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GENERAL NEWS. .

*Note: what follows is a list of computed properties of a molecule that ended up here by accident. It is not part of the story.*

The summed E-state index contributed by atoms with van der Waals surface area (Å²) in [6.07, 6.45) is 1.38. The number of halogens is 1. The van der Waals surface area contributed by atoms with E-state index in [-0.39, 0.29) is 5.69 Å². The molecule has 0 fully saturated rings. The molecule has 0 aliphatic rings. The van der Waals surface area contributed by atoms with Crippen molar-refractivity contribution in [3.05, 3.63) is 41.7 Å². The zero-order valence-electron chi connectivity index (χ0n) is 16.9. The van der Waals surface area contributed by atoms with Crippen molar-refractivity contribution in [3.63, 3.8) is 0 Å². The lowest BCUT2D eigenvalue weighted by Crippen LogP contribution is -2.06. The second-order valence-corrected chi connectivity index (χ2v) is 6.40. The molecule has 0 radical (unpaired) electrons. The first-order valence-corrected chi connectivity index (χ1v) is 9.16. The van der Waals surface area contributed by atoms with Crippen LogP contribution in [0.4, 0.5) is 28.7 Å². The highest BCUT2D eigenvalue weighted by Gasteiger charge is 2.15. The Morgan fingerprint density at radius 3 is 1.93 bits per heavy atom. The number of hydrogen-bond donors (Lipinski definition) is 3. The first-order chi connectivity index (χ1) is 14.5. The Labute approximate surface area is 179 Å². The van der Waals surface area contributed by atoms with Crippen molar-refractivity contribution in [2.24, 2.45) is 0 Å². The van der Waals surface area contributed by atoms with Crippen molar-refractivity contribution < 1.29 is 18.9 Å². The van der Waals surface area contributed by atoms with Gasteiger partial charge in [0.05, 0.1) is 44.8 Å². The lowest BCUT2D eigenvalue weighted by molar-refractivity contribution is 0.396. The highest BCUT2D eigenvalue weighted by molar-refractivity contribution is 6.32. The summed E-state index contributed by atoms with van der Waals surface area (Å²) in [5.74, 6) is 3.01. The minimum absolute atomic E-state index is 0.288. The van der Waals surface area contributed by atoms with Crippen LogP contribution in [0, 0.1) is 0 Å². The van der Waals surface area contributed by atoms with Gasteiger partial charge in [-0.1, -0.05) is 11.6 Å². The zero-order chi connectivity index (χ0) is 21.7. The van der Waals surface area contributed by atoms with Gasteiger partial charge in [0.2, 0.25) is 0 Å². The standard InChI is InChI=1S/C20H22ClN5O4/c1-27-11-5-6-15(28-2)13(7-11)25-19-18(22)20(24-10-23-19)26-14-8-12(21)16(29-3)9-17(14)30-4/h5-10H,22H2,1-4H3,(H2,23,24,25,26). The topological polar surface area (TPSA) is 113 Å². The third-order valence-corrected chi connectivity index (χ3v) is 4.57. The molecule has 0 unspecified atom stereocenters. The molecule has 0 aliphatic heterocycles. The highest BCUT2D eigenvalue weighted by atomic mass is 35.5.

United States. We learn from Washington that the President, if his kitchen council are to be believed, intends to act a livelier part than that of chief barnacle on the ship of State. We hear threatening murmurs among the barnacles, and Wash ington is as full of this barnacle gossip as a rocky shore at low water. "What are they going to do? Overturn Congress, Grant, the army, the people, and so forth? Something of this kind is evidently proposed. The statement that the President intends to take up arms against “ the sea of troubles” with which Congress confronts him appears to be reiterated in the letter of one of his confidential supporters. It is not so plain that by opposing them Mr. Johnson is going to end them. But the rumor that he intends to assert the amnesty doctrine to the uttermost, to carry constitutionality to a crisis, and to prorogue Congress, has some little color of authenticity. If the object of our Executive, as hinted by his letter-writer, be to die game, by all means let him die. But a late account altogether spoils the effect of “the pretty picture” so artistically drawn; for we are informed that “the friends of Andrew Johnson are becoming despondent. They say he lacks the courage to ‘play out his own game.’ ” Information has been received at Washington that General Schofield, commanding the district of Virginia, having com pleted the registration in that State, decided last week to issue an order for election, but suspended it upon information that the President would direct elections in all the Southern States on the same day. It is understood that Grant, learning these facts, directed Schofield to order the election if the laws had been complied with, and to-day Schofield ordered the election to take place on the 22d of February. This indicates that Grant is determined to direct the operations of the Dis trict Commanders, regardless of the President. The election in Maine has resulted in the success of the Republican ticket. Governor Chamberlain is re-elected by a majority of about 14,000 over Pillsbury, Democrat. Tbe reduction of the Republican majority was generally antici pated, owing to the apathy engendered by over-confidence and the liquor question, which was a prominent issue in the canvass. The returns, as far as received, indicate that there were at least 12,000 less votes polled yesterday than at the election a year ago. It is fair to suppose that nearly if not all of these non-voters were Republicans, who, feeling that their candidate was sure of his election, failed to do their duty at the polls. Of course the copper-Johnsonites will attempt to take comfort from the reduction of the Republican majority. Like drowning men, they catch at every wisp of 6traw that may chance to come along. Another account says that “official returns from 261 out of 487 cities, towns and plantations in Maine give Chamber lain, for Governor, a majority of 10,239 votes. The remain ing 226 towns and plantations in 1866 gave Chamberlain a majority of 4,349. Four counties—viz., Aroostook, Knox, Lincoln and York—out of sixteen, have gone Democratic, causing the Senate to stand 24 Republicans tv 7 Democrats, and the House of Representatives 58 Republicans to 14 Democrats. We quote the following from a daily cotemporary: The elections in all the States which choose Congressmen this fall (with the exception of vacancies to be filled in Ohio and per hops one or two other States) are now over, and the political character of the Fortieth Congress may accurately be determined. The following table showing the strength of the respective parties in the present Congress, as well as that which preceded it, will be of interest in view of the lusty rejoicing of the Democracy over their recent successes: 39th Congress. 40th Congress. States. Rep. Dem. Rep. Dem. California. 3 0 1 2 Connecticut.4 0 1 3 Delaware.0 1 0 1 Illinois.11 3 11 3 Indiana - -- --.9 2 8 3 Iowa.6 0 6 0 Kansas. 1 0 1 0 Kentucky. 2 7 0 9 Maine. 5 0 5 0 Maryland . ..-2 3 1 4 Massachusetts.10 0 10 0 Michigan. 6 0 6 0 Minnesota.2 0 2 0 Missouri.7 2 8 1 Nebraska. 1 0 1 0 Nevada - - -. 1 0 1 0 New Hampshire.3 0 3 0 New Jersey -.2 3 3 2 New York -.20 11 20 II Ohio.17 2 16 3 Oregon. 1 0 1 0 Pennsylvania.16 8 18 6 Rhode Island - -- -- -- -- 2 0 2 0 Tennessee - -- -. 4 4 8 0 Vermont. 3 0 3 0 West Virginia. 3 0 3 0 Wisconsin. 5 1 5 1 Total. 146 47 144 49 From this it will be seen that the total gains of the Democracy m the lower Hou^e of the Fortieth Congress, as compared with their strength in the Thirty-ninth, amounts to just two members, while the Republicans have lost as many. This leaves a Republican majority of 95 members—46 more than is needed to pass any bill by a two-thirds vote over the President s veto. This is upon the assumption that all the Democratic claimants from Kentucky should get their seats. Instead of blocking the wheels of Government, therefore, it U not probable that Mr. Johnson’s friends at the next session will have any appreciable influence upon legislation. This will be startling intelligence to those who, mistaking noise for numbers, have been led to the belief that the Democracy were in a fair way to obtain complete control of Congress, or at least sufficient strength to prevent the passage of biUs over the President’s veto. So much for the great “ Demo cratic reaction” about which we have read so much. A Washington letter to the New York Poet says: “ An officer of General Grant’s staff relates a conversation he had with the general a few dg^s ago, wherein the general remarked concerning the talk of making him President of the United States if the opportunity were offered, that he was no politi cian; that he hated politics; that, so far as reputation and honor were concerned, he thought he ought to be satisfied with what of these he already enjoyed; .that holding the office of President would mar his present comfort and drag him into the storms and excitement of politics; that as the general of the army he had all the work he could do, and time enough to enjoy the comforts of his family and home; and that he, as a soldier, had gained friends enough in the country without a place where he should gain no more, but probably lose those whom he had gained.” That blessed champion of liberty and loyalty, the Chicago Times, thinks that “these are very sensible conclusions for the general to reach, and he will be saved much worry, excitement and loss of friends and reputation if he will adhere to them. He could not with any degree of consist ency accept a nomination from the extreme radicals, and should he fugle with conservative republicans he will, as Mr. Greely predicts, “ fall into the hands of Thurlow Weed, as Oliver Twist into the hands of Fagin the Jew.” The New York World’s special says: “The Government has received intelligence that the radicals in Maryland con template the inauguration of a scheme at the election on the 18th instant, when the new State Constitution is to be sub mitted for ratification, which will surely lead to riot and bloodshed. Under the assumption that a colored man has as much right to vote in Maryland as he has in Virginia, the more desperate radical leaders in the former State are urging the colored men to present themselves at the polls and demand the right to vote on the new Constitution. The so-called Border State Convention, which assembled in Bal timore to-day, evidently means mischief in that direction. Prominent conservative citizens of the State have been here to-day, among them ex-Governor Pratt, conferring with officials on the impending troubles. The State authorities feel confident of being able to preserve the peace; but it is not improbable that Governor Swann will have to call on the General Government for aid, to be furnished in the man ner prescribed in the Constitution.” “The Democratic Revival.”—Under this head, the Chicago Times lias an elaborate article. Vallandigham is preaching in Ohio; more negroes and white Union men are being murdered in the South than for some time paBt; the number of fires in our principal cities is astonishingly on the increase, and Johnson is creating a general disturbance, removing everybody but himself. We hope the Times does not refer to any of these matters as either the cause or the result of “the Democratic revival.” Initiatory steps have been taken for a meeting of Radical governors of the Northern and Western States, either at Philadelphia or Washington, during the present month. In the West, where such a convention was first suggested, it seems to be in favor, and a private letter from Chicago says that Governors Fletcher, Oglesby and Crapo, together with John A. Logan, Congressmen Ferry, Brownell, Ingersoll, Judd and others were in that city talking the matter over on Tuesday last. None of the Eastern Radical governors, so far as known, have been written to on the subject, and Governor Fletcher has some doubts as to whether Governors Fenton, Geary and Bullock would attend such a gathering. The object is not stated, but it evidently relates to the impending crisis in the Republican party. The Indian Commission met in council at Fort Sully, Dakota territory, on 31st August. There were present about fifty Indians, representing nine tribes: Lower Brules, Lower Yanctonais, Two Kettles, Blackfeet, Minneconjoux, Uncpapas, Ogalallahs, Upper Yanctonais and Sansarcs, numbering in the aggregage—men, women and children—6,000. General Sanborn of the Commission stated the object of the council was to hear what they had to say in reference to their reser vations, annuities and all other matters in which they were interested. The chiefs and head men stated that they had considered the subject of the reservation, having sat up all night for that purpose, and concluded in council to select a reservation above Fort Sully, near the mouth of the Cheyenne river, to move upon it and do what they could towards plant ing and raising a crop. They depended upon the Government to assist them by a supply of implements, work cattle and seed; also, provisions sufficient to keep them until they could secure a crop. They were willing and anxious to work, to learn how to depend in future upon the soil, instead of the chase—to be farmers. They had cultivated small patches for years, but were compelled to use a stick and their bare hands to break up the ground and plant. Now, if the land could be broken for them and assistance rendered, they would work hard and gather in a heap of corn for themselves and their families, as well as for other Indians. All accounts agree in representing the red men as charitable one towards another, considering it a crime for one to accumulate property and hoard it up while others were suffering for it. They say the Great Spirit commands them to take care of the poor—and to be poor with them, if they have not enough to make them well off. If one member of a tribe sutlers, they all take an interest in him, and supply as well as they can his wants, killing their last war-horse, if necessary, for the purpose of feeding the hungry. A tribe, or band, is simply a family, over which a chief presides as a father. When presents are made to them, as a general rule—some exceptions, of course —all are equally divided among the members of the band. It is to be hoped that the result of the California election has taught the Union party, both in New York and through out the country, a wholesome lesson. It has taught us that we can never afford either to indulge in family quarrels or to nominate any other than an unexceptionable man. Party chicanery was allowed in California to effect a division in our ranks, and the enemy rushed in at the breach and beat us. Moreover, of the two Republican candidates for governor neither nad any real strength. The personal record ot one was not clear; the other had no record at all. The Demo cratic candidate, on the other hand, was a gentleman of the highest personal character. No wonder we were beaten. Now, let us take this lesson to heart, and make no more wicked blunders. The N. Y. Tribune says that “ in the frenzy of their joy at the election news from California, the Democrats fired off in the City Hall park some of the guns they omitted to fire at Fort Sumter.” The executive committee of the Illinois Editorial excursion to the Rocky Mountains lately met in Chicago. Present— Colonel S. G. Smith, president; W. W. Jones, James Shoaff, J. R. Bailey, W. R. Steele and A. W. Edwards. Colonel Smith, chairman of the committee of arrangements, agreeable to previous instructions, reported that the committee had made the necessary arrangements with railroad managers for transportation over the Chicago and Northwestern railroad and the Union Pacific railroad. The report was accepted, and there being no further business, on motion the committee was discharged. The following committees were then ap pointed : On Reception—The executive committee. On Music—James Shoaff and J. R. Bailey. On Trains, Trans portation and Sleeping Cars—W. R. Steele and A.W. Edwards. The chairman of the executive committee was instructed to issue a circular of invitation, which will be sent out as soon as printed. The chairman of the executive committee is instructed to correspond with the managers of railroads leading into Chicago, and request that holders of circulars be passed to and from Chicago free of charge for the excursion. The committee then adjourned to meet here Thursday, 27th inst., at three o’clock, p. m. General Griffin, the successor of General Sheridan, died at Galveston, on Sunday, 15th September, of yellow fever. The will of the late Bishop Timon has been admitted to probate in Buffalo. It disposes of about $10,000 in personal and $1,000,000 in real property, all of which it gives to the Church. A Vancouver paper jubilates loudly over “the new life and impulse” given to enterprise on the Northern Pacific coast by the American purchase of the Russian possessions. The Germans of New York are to build a hospital in that city for the sick and poor of their own nationality—a very proper thing for the Germans to do. It is asserted at Washington by the friends of Mr. Stan ton, that that gentleman said, at a dinner given him in Bos ton some days ago, that there never existed between him and General Grant any understanding in relation to his (Stanton’s) going out of the War Department; and further, that the first intimation that Mr. Stanton had of Grant’s becoming his successor, was Grant’s letter to him informing him that he had accepted the office. In this connection, it will be re membered, that at the time Mr. Stanton left the Department, it was given out in the newspapers that there was a perfect understanding between General Grant and Mr. Stanton on the subject long before the latter retired. The frauds in New York city, under the present rule, have been, and are, stupendous. Rankest corruption prevails. Besides, it is extended over the whole State. The Tribune says: “The leaders of the different ‘rings’ of the city of New York have had, for a long time, throughout the whole State, many important al lies, who are best described as ‘ wolves in sheep’s clothing.’ These are meek, honest, and plausible enough to the persons in their immediate localities, and have the reputation of being honorable men. They fill important village, town, and country offices, are Senators and Assembly men ; they have open and generous hands for all objects of charity; are keen, active, and energetic in all matters of local improvement, and strive to keep down the taxes of their constituents. Yet many of these persons, although they never seem to be in any very lucrative office or emplovment, always have plenty of money to invest in property, it may be somewhat of a wonder to many how these apparently honest local politicians accumulate their fortunes. Money don’t come from the clouds, nor is it all made in speculating in oil stocks or gold. The explanation isvery simple. These persons are directly or indirectly in the pay of the corrupt officials of thiB city ; they are either Senators or Assembly men, from the country districts, or are persons who make or unmake such officials, who act as they are told to act. The ‘rings’ of this city say to these gentlemen: ‘Have you not some relative or a friend who would like a good position in this city ? It will not be necessary for him to be here; but he can draw his salary all the same.’ In this manner the strings of power are extended over the whole State, and many of the public men of the country districts, who take good care to keep their records clean at home, are pecuniarily interested in the frauds of the metropolis.” Lieutenant Colonel Wood, Lieutenant Parker, and two surgeons on duty in New Orleans have been taken with yel low fever and are dangerously ill. The deaths from yellow fever on Saturday and Sunday, 14th and 15th September, are officially reported at 103. Greece. News from the Levant to the Greek Legation here, which was received to-day, states that the warlike preparations of the Greek Government are not abating. Irrespective of the two iron-clad frigates ordered in England, the Minister of Marine is said to have purchased another iron-clad there, which is to be equipped with five Armstrong guns of the most powerful caliber. The Greek crew of this latter vessel have already left for England. It is announced, on the same occasion, that part of the payment which America gives for Russian-Amer ica consists of six iron-clads. It is said that these iron-clads have passed the Straits of Gibraltar, and on their reaching the Piraeus, will be handed to the Russian Admiral, and manned with Russian crews, who have already arrived from the Black sea. The soldiers of the reserve of the Greek army, recently called out, will be divided into three camps, formed in the Morea, in Eastern Greece, and on the frontiers of Thessaly. The commanders of the camps are on the eve of being appointed. OPINIONS OF THE FRENCH PRESS. In an article on “ Russia in the East,” the Epoque of the 31st of August says: Every one believes or suspects that the troubles which at present so profoundly agitate the East are the work of Russia, or at least that Russia encourages them by her moral support. This is a case, we have especially insisted of late, in which it behooves England to cast off her political indiflerence and skepticism in relation to European quarrels. We should not then have to labor under the necessity of restraining our selves from searching out the truth touching the direct action of Russia in the East. We do not presume to divine or be able to predict when the conflict which menaces Europe on that side will burst forth ; nor do we presume to say what will be the intensity of the tempest which is accumulating in that direction; but there is evidently there, to use an expres sion which has become celebrated, “a black spot.” From speculation wre pass to facts; they have always an authority which cannot be disputed. If we may credit certain reports, the sum of $7,000,000, which the United States are to pay to Russia for the cession of her North